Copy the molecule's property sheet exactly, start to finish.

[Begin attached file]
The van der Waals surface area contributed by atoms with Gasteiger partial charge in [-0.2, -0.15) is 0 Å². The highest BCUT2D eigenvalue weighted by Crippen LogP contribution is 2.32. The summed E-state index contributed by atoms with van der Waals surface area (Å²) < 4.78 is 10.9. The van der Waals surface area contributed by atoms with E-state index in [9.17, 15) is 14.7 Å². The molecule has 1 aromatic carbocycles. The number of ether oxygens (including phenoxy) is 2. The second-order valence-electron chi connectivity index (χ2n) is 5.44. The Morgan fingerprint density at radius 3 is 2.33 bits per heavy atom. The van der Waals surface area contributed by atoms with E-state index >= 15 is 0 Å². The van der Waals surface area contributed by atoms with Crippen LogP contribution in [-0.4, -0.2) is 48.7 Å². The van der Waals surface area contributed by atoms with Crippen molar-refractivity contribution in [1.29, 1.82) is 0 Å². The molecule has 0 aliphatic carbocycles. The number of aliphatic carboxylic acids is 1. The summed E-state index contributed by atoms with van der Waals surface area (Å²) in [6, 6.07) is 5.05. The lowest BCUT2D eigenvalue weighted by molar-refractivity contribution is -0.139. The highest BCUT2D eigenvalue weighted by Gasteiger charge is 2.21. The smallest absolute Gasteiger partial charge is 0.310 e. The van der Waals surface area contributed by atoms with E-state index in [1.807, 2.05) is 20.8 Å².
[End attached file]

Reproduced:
The van der Waals surface area contributed by atoms with Gasteiger partial charge in [-0.2, -0.15) is 0 Å². The highest BCUT2D eigenvalue weighted by Crippen LogP contribution is 2.32. The summed E-state index contributed by atoms with van der Waals surface area (Å²) < 4.78 is 10.9. The van der Waals surface area contributed by atoms with E-state index in [9.17, 15) is 14.7 Å². The molecule has 1 aromatic carbocycles. The number of ether oxygens (including phenoxy) is 2. The second-order valence-electron chi connectivity index (χ2n) is 5.44. The Morgan fingerprint density at radius 3 is 2.33 bits per heavy atom. The van der Waals surface area contributed by atoms with E-state index >= 15 is 0 Å². The van der Waals surface area contributed by atoms with Crippen LogP contribution in [-0.4, -0.2) is 48.7 Å². The van der Waals surface area contributed by atoms with Crippen molar-refractivity contribution in [1.29, 1.82) is 0 Å². The molecule has 0 aliphatic carbocycles. The number of aliphatic carboxylic acids is 1. The summed E-state index contributed by atoms with van der Waals surface area (Å²) in [6, 6.07) is 5.05. The lowest BCUT2D eigenvalue weighted by molar-refractivity contribution is -0.139. The highest BCUT2D eigenvalue weighted by Gasteiger charge is 2.21. The smallest absolute Gasteiger partial charge is 0.310 e. The van der Waals surface area contributed by atoms with E-state index in [1.807, 2.05) is 20.8 Å².